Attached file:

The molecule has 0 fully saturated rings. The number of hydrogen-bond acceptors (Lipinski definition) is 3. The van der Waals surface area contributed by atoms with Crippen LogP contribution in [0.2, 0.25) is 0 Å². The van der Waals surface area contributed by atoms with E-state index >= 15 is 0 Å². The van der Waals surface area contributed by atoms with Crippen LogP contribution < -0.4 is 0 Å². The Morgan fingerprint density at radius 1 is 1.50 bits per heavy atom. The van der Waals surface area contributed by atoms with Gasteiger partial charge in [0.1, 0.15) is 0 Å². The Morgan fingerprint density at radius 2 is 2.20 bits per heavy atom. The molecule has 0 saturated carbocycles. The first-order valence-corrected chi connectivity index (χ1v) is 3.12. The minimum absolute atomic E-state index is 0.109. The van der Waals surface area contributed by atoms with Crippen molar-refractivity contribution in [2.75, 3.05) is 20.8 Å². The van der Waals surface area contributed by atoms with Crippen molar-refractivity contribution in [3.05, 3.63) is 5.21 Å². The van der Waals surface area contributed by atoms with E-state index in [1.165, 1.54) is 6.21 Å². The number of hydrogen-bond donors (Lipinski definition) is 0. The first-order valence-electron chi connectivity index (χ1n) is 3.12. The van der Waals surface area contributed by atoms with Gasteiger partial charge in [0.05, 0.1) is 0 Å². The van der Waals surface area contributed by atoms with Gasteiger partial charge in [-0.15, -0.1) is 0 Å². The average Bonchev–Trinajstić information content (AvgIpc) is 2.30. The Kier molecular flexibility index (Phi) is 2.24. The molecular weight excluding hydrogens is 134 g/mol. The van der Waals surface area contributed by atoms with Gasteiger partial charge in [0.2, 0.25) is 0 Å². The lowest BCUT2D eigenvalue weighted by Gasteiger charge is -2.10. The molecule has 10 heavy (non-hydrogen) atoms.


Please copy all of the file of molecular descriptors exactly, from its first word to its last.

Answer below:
The molecule has 0 fully saturated rings. The number of hydrogen-bond acceptors (Lipinski definition) is 3. The van der Waals surface area contributed by atoms with Crippen LogP contribution in [0.2, 0.25) is 0 Å². The van der Waals surface area contributed by atoms with E-state index >= 15 is 0 Å². The van der Waals surface area contributed by atoms with Crippen LogP contribution < -0.4 is 0 Å². The Morgan fingerprint density at radius 1 is 1.50 bits per heavy atom. The van der Waals surface area contributed by atoms with Gasteiger partial charge in [0.1, 0.15) is 0 Å². The Morgan fingerprint density at radius 2 is 2.20 bits per heavy atom. The molecule has 0 saturated carbocycles. The first-order valence-corrected chi connectivity index (χ1v) is 3.12. The minimum absolute atomic E-state index is 0.109. The van der Waals surface area contributed by atoms with Crippen molar-refractivity contribution in [2.75, 3.05) is 20.8 Å². The van der Waals surface area contributed by atoms with Crippen molar-refractivity contribution in [3.05, 3.63) is 5.21 Å². The van der Waals surface area contributed by atoms with E-state index in [1.165, 1.54) is 6.21 Å². The number of hydrogen-bond donors (Lipinski definition) is 0. The first-order valence-electron chi connectivity index (χ1n) is 3.12. The van der Waals surface area contributed by atoms with Gasteiger partial charge in [0.05, 0.1) is 0 Å². The van der Waals surface area contributed by atoms with Gasteiger partial charge in [-0.15, -0.1) is 0 Å². The average Bonchev–Trinajstić information content (AvgIpc) is 2.30. The Kier molecular flexibility index (Phi) is 2.24. The molecular weight excluding hydrogens is 134 g/mol. The van der Waals surface area contributed by atoms with Gasteiger partial charge in [0.2, 0.25) is 0 Å². The lowest BCUT2D eigenvalue weighted by Gasteiger charge is -2.10. The molecule has 10 heavy (non-hydrogen) atoms.